Re: Affluenza: Fact-Heavy Book Carries a Lightweight Message on 04/03/2008 11:00:43 MDT Print View

I vow to follow this philosophy by no longer buying anything from the BPL Gear Shop. :-)

Thom Darrah
(thomdarrah) - MLife

Locale: Southern Oregon
RE: "Affluenza..." on 04/03/2008 11:31:06 MDT Print View

Instead of spending my goverment issued stimulus check on yet more gear (helping all the little gear companies like Mchale, ULA, MLD, Tarptent and such)I will instead put it into my retirement account. Heaven forbid that I feed my sickness called affluenza or do my part to stimulate the slowing economy.

I will have to wait for the book to be available at the local library so that I can read it without having to support the author with buying still more stuff.

Brian Doble
(brian79) - MLife

Locale: New England
Gandhi had TWO pairs of sandals?? on 04/03/2008 11:58:25 MDT Print View

Jeesh, how many pairs of shoes does a man need?

Edited by brian79 on 04/03/2008 11:59:05 MDT.

Andrew Richardson
(arichardson6) - F

Locale: North East
Re: Gandhi had TWO pairs of sandals?? on 04/03/2008 12:33:11 MDT Print View

Precisely what I was thinking...I figured one was for formal events and the other pair was for casual use.

Roger Caffin
(rcaffin) - BPL Staff - MLife

Locale: Wollemi & Kosciusko NPs, Europe
Re: Affluenza: Fact-Heavy Book Carries a Lightweight Message on 04/03/2008 17:30:49 MDT Print View

Hi Nia

> But in the absence of expertise, the info provided in this review is no different than a random blog espousing their opinions. And there are numerous blogs which have reviewed the Affluenza book. So what is the BPL value add here?

Good question, but you might be a bit surprised over how many BPL staff do espouse 'lightweight' living. OK, maybe some due to conviction and others due to circumstances :-) That is, apart from a slight tendency to indulgence in UL gear!

Obviously some BPL readers have found this brief review of Ul interest. That's good. We try to cover a broad scope rather than a really narrow one, and inevitably this means a few articles at some times will not appeal to some members. This happens. But remember, we can only find out what you like by publishing and then looking at your feedback.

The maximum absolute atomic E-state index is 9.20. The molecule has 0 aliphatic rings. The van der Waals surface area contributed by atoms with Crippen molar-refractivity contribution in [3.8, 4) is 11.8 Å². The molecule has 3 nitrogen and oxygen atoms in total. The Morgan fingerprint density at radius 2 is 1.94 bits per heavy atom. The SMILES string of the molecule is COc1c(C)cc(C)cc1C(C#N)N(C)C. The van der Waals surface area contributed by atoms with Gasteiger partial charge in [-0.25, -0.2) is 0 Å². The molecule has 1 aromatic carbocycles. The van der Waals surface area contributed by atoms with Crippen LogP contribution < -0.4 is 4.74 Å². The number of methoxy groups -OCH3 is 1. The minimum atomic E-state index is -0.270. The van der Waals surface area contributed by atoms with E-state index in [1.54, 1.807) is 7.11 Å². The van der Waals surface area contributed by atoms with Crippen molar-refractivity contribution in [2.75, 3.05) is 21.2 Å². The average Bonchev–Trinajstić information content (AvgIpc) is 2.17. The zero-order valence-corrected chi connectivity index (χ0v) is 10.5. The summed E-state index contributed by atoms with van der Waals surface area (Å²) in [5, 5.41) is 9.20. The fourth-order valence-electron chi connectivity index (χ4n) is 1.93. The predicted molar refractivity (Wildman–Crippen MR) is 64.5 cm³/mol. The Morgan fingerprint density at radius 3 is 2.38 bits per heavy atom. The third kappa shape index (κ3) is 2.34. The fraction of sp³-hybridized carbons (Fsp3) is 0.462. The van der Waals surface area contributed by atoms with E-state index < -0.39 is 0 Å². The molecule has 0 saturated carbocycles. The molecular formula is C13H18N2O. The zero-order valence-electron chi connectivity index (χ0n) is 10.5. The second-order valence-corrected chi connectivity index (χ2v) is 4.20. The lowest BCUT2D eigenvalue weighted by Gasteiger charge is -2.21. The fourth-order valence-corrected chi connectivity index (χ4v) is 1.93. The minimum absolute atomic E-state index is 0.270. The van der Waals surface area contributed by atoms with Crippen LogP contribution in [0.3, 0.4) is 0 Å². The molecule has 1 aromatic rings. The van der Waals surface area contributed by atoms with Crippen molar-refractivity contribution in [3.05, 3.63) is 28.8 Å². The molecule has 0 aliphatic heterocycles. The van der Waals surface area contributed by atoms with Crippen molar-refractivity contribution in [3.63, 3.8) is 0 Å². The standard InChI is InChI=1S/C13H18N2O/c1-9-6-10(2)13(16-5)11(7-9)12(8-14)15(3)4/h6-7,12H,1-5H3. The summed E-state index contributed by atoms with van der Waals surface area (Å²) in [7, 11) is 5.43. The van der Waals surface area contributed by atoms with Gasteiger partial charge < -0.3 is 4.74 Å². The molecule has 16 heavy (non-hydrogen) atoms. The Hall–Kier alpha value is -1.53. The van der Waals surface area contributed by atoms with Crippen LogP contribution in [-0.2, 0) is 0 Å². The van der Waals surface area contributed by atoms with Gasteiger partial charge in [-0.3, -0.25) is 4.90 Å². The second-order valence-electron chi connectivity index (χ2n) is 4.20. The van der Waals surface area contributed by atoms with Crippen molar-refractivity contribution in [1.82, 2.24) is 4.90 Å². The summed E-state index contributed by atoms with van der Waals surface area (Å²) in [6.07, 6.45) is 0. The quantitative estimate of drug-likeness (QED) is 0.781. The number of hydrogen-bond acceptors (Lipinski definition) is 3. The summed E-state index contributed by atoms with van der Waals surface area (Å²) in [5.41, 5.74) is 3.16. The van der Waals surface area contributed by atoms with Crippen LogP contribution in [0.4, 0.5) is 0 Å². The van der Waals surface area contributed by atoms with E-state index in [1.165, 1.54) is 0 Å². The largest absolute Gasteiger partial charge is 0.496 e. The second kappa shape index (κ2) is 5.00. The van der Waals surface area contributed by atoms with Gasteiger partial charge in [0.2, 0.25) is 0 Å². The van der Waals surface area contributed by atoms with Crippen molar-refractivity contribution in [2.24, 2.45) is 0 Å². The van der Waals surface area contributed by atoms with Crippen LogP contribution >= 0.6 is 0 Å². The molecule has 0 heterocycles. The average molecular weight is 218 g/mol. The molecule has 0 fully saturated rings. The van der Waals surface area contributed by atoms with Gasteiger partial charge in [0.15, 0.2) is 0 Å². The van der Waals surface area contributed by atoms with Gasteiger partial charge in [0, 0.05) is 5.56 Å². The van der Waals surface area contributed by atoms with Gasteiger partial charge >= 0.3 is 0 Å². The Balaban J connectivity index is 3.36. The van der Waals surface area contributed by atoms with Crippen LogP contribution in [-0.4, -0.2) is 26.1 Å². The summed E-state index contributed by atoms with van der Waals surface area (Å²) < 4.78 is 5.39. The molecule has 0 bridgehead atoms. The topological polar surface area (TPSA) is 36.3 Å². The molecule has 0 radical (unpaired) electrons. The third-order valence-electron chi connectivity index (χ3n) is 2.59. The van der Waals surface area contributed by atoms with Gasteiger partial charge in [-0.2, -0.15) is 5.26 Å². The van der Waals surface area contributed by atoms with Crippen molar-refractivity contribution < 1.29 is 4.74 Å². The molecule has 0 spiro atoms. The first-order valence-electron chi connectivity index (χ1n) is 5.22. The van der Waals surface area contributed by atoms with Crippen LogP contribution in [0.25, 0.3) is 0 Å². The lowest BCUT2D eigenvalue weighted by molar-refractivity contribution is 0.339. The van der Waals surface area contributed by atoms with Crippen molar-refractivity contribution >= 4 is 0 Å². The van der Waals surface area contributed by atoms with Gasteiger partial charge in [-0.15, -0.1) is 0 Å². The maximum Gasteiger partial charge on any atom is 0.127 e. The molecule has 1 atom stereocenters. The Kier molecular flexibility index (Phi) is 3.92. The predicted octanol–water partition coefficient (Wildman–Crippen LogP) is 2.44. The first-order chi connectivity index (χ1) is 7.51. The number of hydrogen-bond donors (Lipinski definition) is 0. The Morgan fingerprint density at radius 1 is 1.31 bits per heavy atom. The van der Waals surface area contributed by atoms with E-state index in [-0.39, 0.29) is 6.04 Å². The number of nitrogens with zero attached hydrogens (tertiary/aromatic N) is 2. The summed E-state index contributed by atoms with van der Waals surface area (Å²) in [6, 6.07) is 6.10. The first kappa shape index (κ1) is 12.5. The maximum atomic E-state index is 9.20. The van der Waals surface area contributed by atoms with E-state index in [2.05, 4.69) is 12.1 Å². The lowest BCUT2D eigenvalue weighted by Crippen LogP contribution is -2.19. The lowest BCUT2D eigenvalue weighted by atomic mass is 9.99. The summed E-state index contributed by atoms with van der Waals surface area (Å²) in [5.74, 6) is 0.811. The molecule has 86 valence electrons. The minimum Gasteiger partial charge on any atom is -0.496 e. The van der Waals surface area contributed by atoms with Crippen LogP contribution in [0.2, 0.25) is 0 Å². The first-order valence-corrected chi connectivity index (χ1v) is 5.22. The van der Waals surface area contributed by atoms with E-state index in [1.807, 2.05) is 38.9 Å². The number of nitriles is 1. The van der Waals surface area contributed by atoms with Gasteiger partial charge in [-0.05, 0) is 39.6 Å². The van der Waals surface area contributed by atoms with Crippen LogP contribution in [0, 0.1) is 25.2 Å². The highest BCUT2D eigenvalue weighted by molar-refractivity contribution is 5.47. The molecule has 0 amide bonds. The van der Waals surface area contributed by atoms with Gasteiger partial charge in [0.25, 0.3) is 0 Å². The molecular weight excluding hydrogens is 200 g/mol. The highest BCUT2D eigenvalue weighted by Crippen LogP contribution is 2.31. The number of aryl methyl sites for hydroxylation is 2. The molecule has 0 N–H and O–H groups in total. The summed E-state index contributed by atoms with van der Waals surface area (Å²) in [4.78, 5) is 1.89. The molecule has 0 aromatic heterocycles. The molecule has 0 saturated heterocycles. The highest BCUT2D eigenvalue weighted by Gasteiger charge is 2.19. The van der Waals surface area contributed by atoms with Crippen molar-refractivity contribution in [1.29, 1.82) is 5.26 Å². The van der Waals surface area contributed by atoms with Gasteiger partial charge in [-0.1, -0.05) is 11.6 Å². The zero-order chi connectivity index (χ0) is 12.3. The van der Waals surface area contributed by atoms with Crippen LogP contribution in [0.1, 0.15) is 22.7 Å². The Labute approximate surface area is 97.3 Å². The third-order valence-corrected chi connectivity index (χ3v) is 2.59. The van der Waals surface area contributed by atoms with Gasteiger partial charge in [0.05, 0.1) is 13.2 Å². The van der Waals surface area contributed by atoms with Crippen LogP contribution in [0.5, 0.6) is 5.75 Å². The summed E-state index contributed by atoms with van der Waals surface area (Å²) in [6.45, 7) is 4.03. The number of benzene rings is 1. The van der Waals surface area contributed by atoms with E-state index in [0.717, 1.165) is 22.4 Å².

Never mind: there will be some very technical articles about gear and lightweight trips coming up soon. We hope you enjoy them.

Cheers
Roger Caffin
Online Community Manager
Backpacking Light

Ryan Jordan
(ryan) - BPL Staff - MLife

Locale: Greater Yellowstone
Affluenza and Backpacking on 04/03/2008 17:58:22 MDT Print View

Affluenza (the concept) is at the very core of the philosophy why *some* (not all!) people go hiking, backpacking, thru-hiking, in the first place.

An extension of this philosophy is at the core of *some* (not all!) of the reasoning behind carrying a lighter pack and seeking a lighter, less impactive, and simpler existence in the wilderness.

If you seek this type of simplicity in your wilderness style, and are unwilling to at least recognize these roots, or at least, the extension of these principles to other areas of your life, then perhaps you are missing out on one of the most powerful applications of lightweight backpacking in the first place.

Visiting the wilds, for me, has nothing to do with visiting the wilds. "So what?" other than those experiences feed my own selfish indulgences to do some of the things that I selfishly enjoy doing.

Far more important, is what my experiences in the wilds allow me to bring back to society, my community, my relationships.

Backpacking, inherently, can become a pretty narcissistic activity for some.

I'd rather take the opportunity (occasionally) to ask you to step outside of this narcissism from time to time and explore the greater impact that an ultralight life may have both inside, and outside, the boundaries of a wilderness area; than simply educate you about "the greatest new thing you have to buy now", whether it's from the "BPL store" or not.

I'd be rather disappointed, from the perspective of a businessman especially, that you'd consider purchasing something from our store that you wouldn't need, use, or appreciate. Unfortunately, these criteria (need, usefulness, and appreciation) are not common filters for American shoppers, and that's pretty pathetic. Hence, the Affluenza epidemic.

Got a closet full of gear you never use?

Share it with somebody who can.

Need a piece of gear in our store?

Post first on the Gear Swap forum to see if someone has a used version they aren't in need of. Maybe we can freecycle some of this gear within the BPL community rather than having to sell new things to everyone all the time.